One of my roomies in the hostel had booked the same ferry, so we went together to the pier a bit more than one hour ahead of departure (the ticket says you have to be there 4 hours before, but one hour ahead is more than enough). Every time you get a ferry, you have to pay 20PHP tax fare in the pier, and only then you can access the waiting area.

The ferry was more like a cruise ship and as such had a city inside its walls: there were food courts, karaoke club, bars and lots of other amenities I didn’t explore. My priority was to find a bunk bed where I felt protected, even more after I got a few obscene gestures from a fellow male passenger inviting me to sleep next to him, the first and only incident I had in Philippines traveling alone.

The most amazing part of the trip was that this specific area had no windows, so we were basically sleeping “outdoors”. You could feel the wind and hear the waves, and still I got a half-decent sleep covered in my clothes because unlike other passengers, I didn’t bring sheets with me. I woke up right for sunrise, and while watching the sun come up while laying on my bed, I felt like being in first class.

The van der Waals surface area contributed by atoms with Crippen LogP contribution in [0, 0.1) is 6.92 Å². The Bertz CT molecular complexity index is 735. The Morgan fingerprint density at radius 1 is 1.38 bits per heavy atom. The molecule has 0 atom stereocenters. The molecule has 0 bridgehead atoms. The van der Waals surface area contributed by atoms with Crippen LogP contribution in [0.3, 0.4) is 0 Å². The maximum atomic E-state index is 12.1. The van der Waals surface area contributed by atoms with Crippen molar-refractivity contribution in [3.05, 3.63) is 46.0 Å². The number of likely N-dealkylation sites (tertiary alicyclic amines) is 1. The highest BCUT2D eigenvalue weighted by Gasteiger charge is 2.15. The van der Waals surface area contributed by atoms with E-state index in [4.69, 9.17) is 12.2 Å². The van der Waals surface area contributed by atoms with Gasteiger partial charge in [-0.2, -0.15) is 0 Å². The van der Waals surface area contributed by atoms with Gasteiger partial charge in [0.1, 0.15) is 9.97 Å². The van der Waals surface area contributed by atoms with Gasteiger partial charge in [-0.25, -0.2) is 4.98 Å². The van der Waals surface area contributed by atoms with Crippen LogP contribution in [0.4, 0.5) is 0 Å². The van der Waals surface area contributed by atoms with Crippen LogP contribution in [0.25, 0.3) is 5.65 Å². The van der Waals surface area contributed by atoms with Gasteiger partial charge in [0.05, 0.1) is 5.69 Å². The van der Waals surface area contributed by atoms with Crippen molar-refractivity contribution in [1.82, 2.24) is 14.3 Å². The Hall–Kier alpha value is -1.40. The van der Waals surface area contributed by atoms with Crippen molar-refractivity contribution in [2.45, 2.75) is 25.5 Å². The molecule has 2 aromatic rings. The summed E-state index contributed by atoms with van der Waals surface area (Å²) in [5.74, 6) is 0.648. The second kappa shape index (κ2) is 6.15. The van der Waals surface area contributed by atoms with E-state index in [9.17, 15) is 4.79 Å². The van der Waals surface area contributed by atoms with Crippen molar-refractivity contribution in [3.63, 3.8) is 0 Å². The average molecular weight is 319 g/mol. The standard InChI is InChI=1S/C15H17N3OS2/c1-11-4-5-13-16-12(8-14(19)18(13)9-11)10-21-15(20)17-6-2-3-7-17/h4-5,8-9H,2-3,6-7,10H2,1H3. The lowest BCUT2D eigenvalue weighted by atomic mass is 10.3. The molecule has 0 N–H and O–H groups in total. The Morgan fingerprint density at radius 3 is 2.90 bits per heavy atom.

So many people had told me to avoid Manila at all cost. I tried, but all connections to Thailand were through Manila. I had only booked 2 nights to stay in Makati, the unofficial expat neighbourhood. I made it to the hostel at around 8am, and I was so tired I slept until midday. I woke up so hungry, I just checked what was the closest nice food around the corner. I ended up in a place called Army Navy that fulfilled all my needs: I had a huge burrito AND churros con chocolate, what a dreamy combo!

I could barely move after my Army Navy feast, but I still found the strength to walk around the city (and see the Trump Tower in Manila). Other travellers had told me to check out the Ayala Triangle Gardens and the Ayala Museum, so I went there while being amazed at the concrete jungle that Manila is. Sadly, it was Monday and the museum was closed, so I just went from mall to mall in an attempt to beat the heat.